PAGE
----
So it turns out that the kind of industry Update you like best is one which isn’t about the industry at all. After last week’s effort I got more reactions and messages than at any time since the very early days of the Update. Thanks to everyone that took the time to write. Maybe I should howl into the void more often.

Now, good marketing will tell you that if you happen onto something that works, you should do more of it. But great marketing – and that’s the kind that I knock out for fun before breakfast, kids – says screw that, and keep the *****rds guessing. So back we go to technical financial industry news on the grounds of sheer bloody-mindedness if nothing else.

I am available for marketing masterclasses if anyone wants one. Anyone? No? Maybe later.


I said last week I’d write a bit more about Embark’s purchase of the Zurich book once I’d had time to digest a) my lunch and b) the news, and I’ve done both now, so we might as well get to it.

First, I’ll say again that the main thing is that ZIP now has an owner (or will do when it completes) who wants it. That’s a bigger deal than it sounds in this space. We’ve seen with L&G and Zurich that when a corporate isn’t sure about its platform business, it quickly gets into stasis.

That then leads very quickly to ‘one-person-platform’ syndrome, which is something I’ve just made up but describes that situation where the adviser’s main contact, usually a BDM, runs themselves ragged trying to make up for every little deficiency, every delay, every deferred/broken promise (delete as applicable depending on who you work for). That’s exhausting for everyone, especially when it comes with multiple management changes along the way.

As I understand it, Embark will run the Zurich platform alongside its existing FNZ deployment to start with, but will gradually share the nicer bits from its (more modern) platform across. That’s good news for Zurich users, as it suggests that fun stuff like signature-free pensions, a more responsive front end and so on will turn up at some point yet to be decided.

If you’re an ATS user, you’ll go straight into that more modern architecture, which will feel very different to what you’re used to, but must surely be for the better.

I’m pleased to hear that the Zurich team will TUPE across to Embark. For a start that institutional memory of how the platform has evolved over the last ten or so years is worth having – something that is easily forgotten in these exciting days of platform mergers and acquisitions. There are good people working for Zurich who haven’t had the chance to really spread their wings for some time – very early signs are that they’ll be encouraged to do so by their new employer, and that’s great. And of course, no-one likes getting bad news in the run up to Christmas.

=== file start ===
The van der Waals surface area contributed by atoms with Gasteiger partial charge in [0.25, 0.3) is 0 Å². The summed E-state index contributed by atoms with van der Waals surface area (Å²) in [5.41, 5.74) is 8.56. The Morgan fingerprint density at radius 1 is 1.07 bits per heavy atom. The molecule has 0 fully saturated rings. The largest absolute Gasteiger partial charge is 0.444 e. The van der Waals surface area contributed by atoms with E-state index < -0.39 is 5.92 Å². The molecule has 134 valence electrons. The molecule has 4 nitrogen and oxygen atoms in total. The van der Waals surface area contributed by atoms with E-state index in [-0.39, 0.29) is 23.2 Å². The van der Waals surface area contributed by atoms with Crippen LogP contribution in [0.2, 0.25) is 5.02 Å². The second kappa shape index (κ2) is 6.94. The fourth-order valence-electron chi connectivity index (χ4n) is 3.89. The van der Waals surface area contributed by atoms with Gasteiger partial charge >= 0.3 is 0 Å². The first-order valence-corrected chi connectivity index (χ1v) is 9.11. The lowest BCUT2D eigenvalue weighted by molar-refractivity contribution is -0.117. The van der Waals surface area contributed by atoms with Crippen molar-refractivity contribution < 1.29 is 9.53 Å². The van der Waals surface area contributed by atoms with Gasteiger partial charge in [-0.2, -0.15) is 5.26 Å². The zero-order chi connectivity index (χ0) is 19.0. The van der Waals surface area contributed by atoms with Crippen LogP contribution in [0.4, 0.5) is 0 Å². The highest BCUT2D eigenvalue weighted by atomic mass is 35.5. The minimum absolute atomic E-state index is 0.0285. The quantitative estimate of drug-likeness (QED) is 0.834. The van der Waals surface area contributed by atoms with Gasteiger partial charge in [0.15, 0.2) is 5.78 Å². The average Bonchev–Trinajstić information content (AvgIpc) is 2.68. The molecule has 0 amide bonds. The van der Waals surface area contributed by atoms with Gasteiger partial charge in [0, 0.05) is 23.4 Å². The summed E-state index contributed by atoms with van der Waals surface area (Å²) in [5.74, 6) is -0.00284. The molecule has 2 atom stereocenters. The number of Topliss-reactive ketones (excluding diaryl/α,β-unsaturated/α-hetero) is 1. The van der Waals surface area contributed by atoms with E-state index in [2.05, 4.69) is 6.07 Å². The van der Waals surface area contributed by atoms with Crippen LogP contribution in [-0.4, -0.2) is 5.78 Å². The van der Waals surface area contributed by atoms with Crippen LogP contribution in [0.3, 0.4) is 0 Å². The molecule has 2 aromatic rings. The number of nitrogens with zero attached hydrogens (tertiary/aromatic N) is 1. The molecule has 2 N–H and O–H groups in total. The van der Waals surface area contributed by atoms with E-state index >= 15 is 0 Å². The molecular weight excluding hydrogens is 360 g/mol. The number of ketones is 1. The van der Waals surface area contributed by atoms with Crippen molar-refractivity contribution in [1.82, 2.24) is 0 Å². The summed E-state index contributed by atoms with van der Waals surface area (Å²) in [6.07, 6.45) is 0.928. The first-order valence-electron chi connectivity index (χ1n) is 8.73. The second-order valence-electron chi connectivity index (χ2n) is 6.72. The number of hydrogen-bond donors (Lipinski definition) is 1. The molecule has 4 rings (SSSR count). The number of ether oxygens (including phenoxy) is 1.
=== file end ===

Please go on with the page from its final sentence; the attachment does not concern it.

These two acquisitions take Embark up to about £33bn AUA, or will do when everything’s complete. That’s a significant amount (you know what they say; £33bn here, £33bn there, soon adds up to real money) for a business which not many advisers know all that well. Or if they do, it’s through the Rowanmoor or Hornbuckle back books which are obviously very particular kinds of beasts.

Embark hasn’t really been out there in the mainstream platform market that much yet, but its offer looks pretty strong and is aggressively priced. It has a strategic relationship with FNZ, who also holds a 9% stake in Embark, and is booked to keep that technology relationship until 2028. Financial strength was given a boost yesterday with the announcement of Franklin Templeton coming on board as shareholders and today with Merian increasing its stake. There’s a road yet to travel, but the rumoured IPO does feel like it’s hoving into view.

Of course, functionality, price and financial strength won’t matter if the service experience isn’t up to scratch. That’s the bit Embark has to now *cough* embark on getting right across its new labelmates.

In the round, it’s good to see less familiar names such as Embark, Seccl (with its new owner Octopus), Hubwise and Multrees all offering the financial planning / advisory market some different ways of thinking about platforms. 2020 looks like it’s going to be fun.


  • Lend us a tenner, will you? You can all afford to given that your advice fees are apparently heading north of 1% a year
  • Good piece on PROD and its wily ways here.
  • Anyone looking for a fun event outside London might check out Cathi Harrison’s ‘The Art Of…’ events covering compliance, admin, paraplanning and other hard things.
  • And your music choice this week is primed to take care of your wellbeing with a blistering eight minutes of atmospheric folk-tinged black metal from Saor, probably Scotland’s best atmospheric folk-tinged black metal band. Please enjoy the atmospheric folk-tinged black metal song Bròn, which is in no way about anyone from Game of Thrones.


See you next week